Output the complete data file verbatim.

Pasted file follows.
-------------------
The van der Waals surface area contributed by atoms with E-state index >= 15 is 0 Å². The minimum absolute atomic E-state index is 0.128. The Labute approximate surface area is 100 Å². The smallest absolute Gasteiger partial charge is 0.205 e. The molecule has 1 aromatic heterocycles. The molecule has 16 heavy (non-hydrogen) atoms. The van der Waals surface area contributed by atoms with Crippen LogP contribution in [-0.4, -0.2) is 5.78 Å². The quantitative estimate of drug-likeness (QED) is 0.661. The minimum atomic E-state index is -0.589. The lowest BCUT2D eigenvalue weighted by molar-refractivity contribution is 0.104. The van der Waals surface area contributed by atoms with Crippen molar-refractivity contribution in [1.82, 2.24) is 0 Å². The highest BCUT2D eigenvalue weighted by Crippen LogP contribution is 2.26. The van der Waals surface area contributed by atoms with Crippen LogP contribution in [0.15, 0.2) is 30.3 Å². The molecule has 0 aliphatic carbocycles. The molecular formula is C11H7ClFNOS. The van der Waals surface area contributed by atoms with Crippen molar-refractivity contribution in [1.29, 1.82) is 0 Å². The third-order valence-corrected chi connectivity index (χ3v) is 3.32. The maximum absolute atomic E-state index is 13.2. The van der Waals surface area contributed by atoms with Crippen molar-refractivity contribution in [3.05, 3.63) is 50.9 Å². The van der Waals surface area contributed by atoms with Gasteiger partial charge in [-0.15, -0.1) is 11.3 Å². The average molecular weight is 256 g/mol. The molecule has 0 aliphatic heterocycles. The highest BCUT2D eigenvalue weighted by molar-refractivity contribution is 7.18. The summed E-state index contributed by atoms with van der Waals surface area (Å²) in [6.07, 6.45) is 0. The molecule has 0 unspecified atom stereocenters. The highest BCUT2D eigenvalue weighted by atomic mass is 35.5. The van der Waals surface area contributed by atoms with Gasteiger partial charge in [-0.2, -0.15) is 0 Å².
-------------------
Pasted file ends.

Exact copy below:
The van der Waals surface area contributed by atoms with E-state index >= 15 is 0 Å². The minimum absolute atomic E-state index is 0.128. The Labute approximate surface area is 100 Å². The smallest absolute Gasteiger partial charge is 0.205 e. The molecule has 1 aromatic heterocycles. The molecule has 16 heavy (non-hydrogen) atoms. The van der Waals surface area contributed by atoms with Crippen LogP contribution in [-0.4, -0.2) is 5.78 Å². The quantitative estimate of drug-likeness (QED) is 0.661. The minimum atomic E-state index is -0.589. The lowest BCUT2D eigenvalue weighted by molar-refractivity contribution is 0.104. The van der Waals surface area contributed by atoms with Crippen molar-refractivity contribution in [1.82, 2.24) is 0 Å². The highest BCUT2D eigenvalue weighted by Crippen LogP contribution is 2.26. The van der Waals surface area contributed by atoms with Crippen LogP contribution in [0.15, 0.2) is 30.3 Å². The molecule has 0 aliphatic carbocycles. The molecular formula is C11H7ClFNOS. The van der Waals surface area contributed by atoms with Crippen molar-refractivity contribution in [1.29, 1.82) is 0 Å². The third-order valence-corrected chi connectivity index (χ3v) is 3.32. The maximum absolute atomic E-state index is 13.2. The van der Waals surface area contributed by atoms with Crippen molar-refractivity contribution in [3.05, 3.63) is 50.9 Å². The van der Waals surface area contributed by atoms with Gasteiger partial charge in [-0.15, -0.1) is 11.3 Å². The average molecular weight is 256 g/mol. The molecule has 0 aliphatic heterocycles. The highest BCUT2D eigenvalue weighted by molar-refractivity contribution is 7.18. The summed E-state index contributed by atoms with van der Waals surface area (Å²) in [6.07, 6.45) is 0. The molecule has 0 unspecified atom stereocenters. The highest BCUT2D eigenvalue weighted by atomic mass is 35.5. The van der Waals surface area contributed by atoms with Gasteiger partial charge in [-0.2, -0.15) is 0 Å².